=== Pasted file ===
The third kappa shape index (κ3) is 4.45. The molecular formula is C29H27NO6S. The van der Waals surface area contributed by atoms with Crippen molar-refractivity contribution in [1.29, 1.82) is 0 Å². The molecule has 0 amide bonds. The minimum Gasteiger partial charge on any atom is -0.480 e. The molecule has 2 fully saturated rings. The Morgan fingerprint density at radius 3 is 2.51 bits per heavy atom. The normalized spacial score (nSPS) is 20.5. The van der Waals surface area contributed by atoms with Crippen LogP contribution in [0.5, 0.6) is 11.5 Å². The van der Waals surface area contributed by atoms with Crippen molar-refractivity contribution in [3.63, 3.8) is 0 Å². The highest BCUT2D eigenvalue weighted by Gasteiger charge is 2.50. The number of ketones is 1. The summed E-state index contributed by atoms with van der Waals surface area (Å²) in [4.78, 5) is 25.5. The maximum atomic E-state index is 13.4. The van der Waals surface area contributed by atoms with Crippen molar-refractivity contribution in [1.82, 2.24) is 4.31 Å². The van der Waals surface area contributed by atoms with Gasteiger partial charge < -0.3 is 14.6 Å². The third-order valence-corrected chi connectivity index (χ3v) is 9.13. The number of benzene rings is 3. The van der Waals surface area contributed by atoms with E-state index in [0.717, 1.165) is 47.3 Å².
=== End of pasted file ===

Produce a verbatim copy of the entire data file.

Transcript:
The third kappa shape index (κ3) is 4.45. The molecular formula is C29H27NO6S. The van der Waals surface area contributed by atoms with Crippen molar-refractivity contribution in [1.29, 1.82) is 0 Å². The molecule has 0 amide bonds. The minimum Gasteiger partial charge on any atom is -0.480 e. The molecule has 2 fully saturated rings. The Morgan fingerprint density at radius 3 is 2.51 bits per heavy atom. The normalized spacial score (nSPS) is 20.5. The van der Waals surface area contributed by atoms with Crippen LogP contribution in [0.5, 0.6) is 11.5 Å². The van der Waals surface area contributed by atoms with Crippen molar-refractivity contribution in [3.63, 3.8) is 0 Å². The highest BCUT2D eigenvalue weighted by Gasteiger charge is 2.50. The number of ketones is 1. The summed E-state index contributed by atoms with van der Waals surface area (Å²) in [4.78, 5) is 25.5. The maximum atomic E-state index is 13.4. The van der Waals surface area contributed by atoms with Crippen molar-refractivity contribution in [1.82, 2.24) is 4.31 Å². The van der Waals surface area contributed by atoms with Gasteiger partial charge < -0.3 is 14.6 Å². The third-order valence-corrected chi connectivity index (χ3v) is 9.13. The number of benzene rings is 3. The van der Waals surface area contributed by atoms with E-state index in [0.717, 1.165) is 47.3 Å².